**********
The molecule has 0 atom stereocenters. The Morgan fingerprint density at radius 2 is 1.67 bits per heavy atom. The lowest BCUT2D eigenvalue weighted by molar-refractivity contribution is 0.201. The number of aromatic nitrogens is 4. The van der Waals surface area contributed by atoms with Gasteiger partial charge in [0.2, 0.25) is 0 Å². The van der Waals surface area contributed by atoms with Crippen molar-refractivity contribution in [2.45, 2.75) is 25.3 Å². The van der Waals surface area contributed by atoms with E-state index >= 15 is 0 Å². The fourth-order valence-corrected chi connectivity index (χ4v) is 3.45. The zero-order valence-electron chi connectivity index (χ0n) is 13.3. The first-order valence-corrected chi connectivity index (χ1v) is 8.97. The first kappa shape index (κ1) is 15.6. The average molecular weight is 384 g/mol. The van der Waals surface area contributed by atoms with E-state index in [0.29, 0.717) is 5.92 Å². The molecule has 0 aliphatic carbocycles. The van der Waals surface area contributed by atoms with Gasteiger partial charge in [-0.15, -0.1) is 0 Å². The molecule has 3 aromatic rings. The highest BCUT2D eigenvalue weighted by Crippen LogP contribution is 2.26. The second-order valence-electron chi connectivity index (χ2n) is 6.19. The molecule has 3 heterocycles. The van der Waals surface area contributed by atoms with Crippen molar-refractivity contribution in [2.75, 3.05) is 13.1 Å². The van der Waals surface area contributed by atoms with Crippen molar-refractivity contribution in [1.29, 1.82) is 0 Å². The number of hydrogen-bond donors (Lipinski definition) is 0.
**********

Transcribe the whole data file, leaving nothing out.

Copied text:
The molecule has 0 atom stereocenters. The Morgan fingerprint density at radius 2 is 1.67 bits per heavy atom. The lowest BCUT2D eigenvalue weighted by molar-refractivity contribution is 0.201. The number of aromatic nitrogens is 4. The van der Waals surface area contributed by atoms with Gasteiger partial charge in [0.2, 0.25) is 0 Å². The van der Waals surface area contributed by atoms with Crippen molar-refractivity contribution in [2.45, 2.75) is 25.3 Å². The van der Waals surface area contributed by atoms with E-state index >= 15 is 0 Å². The fourth-order valence-corrected chi connectivity index (χ4v) is 3.45. The zero-order valence-electron chi connectivity index (χ0n) is 13.3. The first-order valence-corrected chi connectivity index (χ1v) is 8.97. The first kappa shape index (κ1) is 15.6. The average molecular weight is 384 g/mol. The van der Waals surface area contributed by atoms with E-state index in [0.29, 0.717) is 5.92 Å². The molecule has 0 aliphatic carbocycles. The van der Waals surface area contributed by atoms with Gasteiger partial charge in [-0.15, -0.1) is 0 Å². The molecule has 3 aromatic rings. The highest BCUT2D eigenvalue weighted by Crippen LogP contribution is 2.26. The second-order valence-electron chi connectivity index (χ2n) is 6.19. The molecule has 3 heterocycles. The van der Waals surface area contributed by atoms with Crippen molar-refractivity contribution in [2.75, 3.05) is 13.1 Å². The van der Waals surface area contributed by atoms with Crippen molar-refractivity contribution in [1.29, 1.82) is 0 Å². The number of hydrogen-bond donors (Lipinski definition) is 0.